LastPass Connect


The Challenge


Originally known as AuthAir, the solution was secure authentication service (software and hardware) for healthcare providers. The device was about the size of a thumb drive and was worn or carried by the user as they moved from computer to computer through the day. The technology worked based on proximity; as the user approached the computer, they were logged in. When they moved away from the computer, they were logged out.

LogMeIn drew parallels between their own password manager (LastPass) and what AuthAir was doing. AuthAir was acquired in March of 2017 and the initiative of touchless authentication was folded into LastPass. An early, high-level goal was set in motion and the team began working on the tech. The goal was to no longer require users to carry a separate piece of hardware, instead to leverage something they already had– their phone.

The product was sent to the Innovation incubator to figure out how we could make touchless authentication fit into the existing password manager universe of LastPass.


The Research

We ran a workshop to narrow focus on the problem and decide on the scope of our MVP. We started by building out a persona and running interviews. From the interviews, we drew insights that helped us start to develop the existing technology into a solution that would work best for our target users.

In addition, we also demoed an updated prototype of the basic functionality to participants of the same demographics to validate that we were on the right track.

Mobile web users (general)

  • No true content discovery

  • Only possible ways to navigate to any other pages were hidden

  • The only clear CTAs were to Log In or Sign Up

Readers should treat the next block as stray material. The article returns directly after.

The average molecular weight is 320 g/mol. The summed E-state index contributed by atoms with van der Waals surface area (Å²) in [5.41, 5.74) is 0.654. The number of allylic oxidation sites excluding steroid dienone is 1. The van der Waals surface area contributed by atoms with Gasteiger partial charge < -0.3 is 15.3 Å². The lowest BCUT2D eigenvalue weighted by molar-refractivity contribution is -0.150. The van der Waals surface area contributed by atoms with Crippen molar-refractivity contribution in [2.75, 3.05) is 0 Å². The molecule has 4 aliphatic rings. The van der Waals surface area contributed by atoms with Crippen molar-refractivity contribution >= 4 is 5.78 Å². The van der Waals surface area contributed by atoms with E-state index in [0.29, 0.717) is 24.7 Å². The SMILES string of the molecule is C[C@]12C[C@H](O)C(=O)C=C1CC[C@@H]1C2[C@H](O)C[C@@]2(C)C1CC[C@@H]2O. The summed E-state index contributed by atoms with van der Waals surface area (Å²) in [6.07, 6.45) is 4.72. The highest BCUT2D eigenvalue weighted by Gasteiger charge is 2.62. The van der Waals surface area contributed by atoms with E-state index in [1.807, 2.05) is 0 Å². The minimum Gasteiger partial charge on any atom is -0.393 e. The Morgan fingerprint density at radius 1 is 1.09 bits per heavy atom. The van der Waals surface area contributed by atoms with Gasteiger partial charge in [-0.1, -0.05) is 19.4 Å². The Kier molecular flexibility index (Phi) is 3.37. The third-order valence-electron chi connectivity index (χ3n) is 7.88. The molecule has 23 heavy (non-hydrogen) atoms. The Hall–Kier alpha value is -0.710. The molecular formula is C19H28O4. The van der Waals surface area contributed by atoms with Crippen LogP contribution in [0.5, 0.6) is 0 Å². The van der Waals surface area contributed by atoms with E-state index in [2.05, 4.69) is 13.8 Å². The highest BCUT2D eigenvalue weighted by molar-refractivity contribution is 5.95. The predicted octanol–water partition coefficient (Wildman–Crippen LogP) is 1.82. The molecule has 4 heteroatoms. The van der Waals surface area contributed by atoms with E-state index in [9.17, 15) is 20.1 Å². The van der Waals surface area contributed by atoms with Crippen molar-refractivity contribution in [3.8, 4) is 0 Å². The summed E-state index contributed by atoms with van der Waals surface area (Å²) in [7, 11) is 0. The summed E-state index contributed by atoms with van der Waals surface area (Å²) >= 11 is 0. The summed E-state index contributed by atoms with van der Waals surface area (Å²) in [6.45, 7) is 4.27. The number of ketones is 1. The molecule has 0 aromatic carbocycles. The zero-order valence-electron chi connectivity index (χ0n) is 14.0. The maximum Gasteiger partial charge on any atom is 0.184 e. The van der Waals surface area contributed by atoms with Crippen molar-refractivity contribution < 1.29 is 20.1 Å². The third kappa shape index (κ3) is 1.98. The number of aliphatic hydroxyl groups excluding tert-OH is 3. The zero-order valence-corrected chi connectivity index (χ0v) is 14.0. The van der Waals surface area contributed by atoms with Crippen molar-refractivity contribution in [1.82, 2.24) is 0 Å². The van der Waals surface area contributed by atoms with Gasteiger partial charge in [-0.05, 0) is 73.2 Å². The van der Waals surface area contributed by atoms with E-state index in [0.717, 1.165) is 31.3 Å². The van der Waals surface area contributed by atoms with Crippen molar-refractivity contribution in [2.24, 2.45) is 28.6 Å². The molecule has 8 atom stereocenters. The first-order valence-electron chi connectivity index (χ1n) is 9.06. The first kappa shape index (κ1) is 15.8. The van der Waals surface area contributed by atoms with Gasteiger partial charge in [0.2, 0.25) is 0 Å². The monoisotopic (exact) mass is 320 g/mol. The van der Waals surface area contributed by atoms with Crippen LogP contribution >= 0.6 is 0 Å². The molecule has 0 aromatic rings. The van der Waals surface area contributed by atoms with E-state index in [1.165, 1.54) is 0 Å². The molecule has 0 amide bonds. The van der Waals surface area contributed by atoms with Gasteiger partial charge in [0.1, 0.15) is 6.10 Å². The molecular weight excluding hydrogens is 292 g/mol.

• Confusing navigation patterns

Native Facebook users (additional to mobile web issues)

  • Users hitting “back” on Facebook wrapper and being sent directly back into their FB experience

  • Very similar color schemes and page layouts (FB wrapper)

  • Visitors would comment on the FB post but would not comment within RallyPoint itself

From this data we came up with two hypotheses for the updated designs:

  1. Users need easier ways to explore more content (exposing the value of RallyPoint)

  2. We need to create paths to get users out of "Facebook browsing"

We then looked at the competitive landscape for some inspiration and insight into how they were handling similar experiences.

The Execution


For the main body content we remained consistent with what currently existed but worked on improving the visual design and layout. For the new features, the overarching theme was to build a modular layout that we could easily swap in different sections and split test without things getting too murky. The final product was broken into three variations to test initially, a control, a discovery option, and a version with an email newsletter sign up.

The Designs


Check out the live product at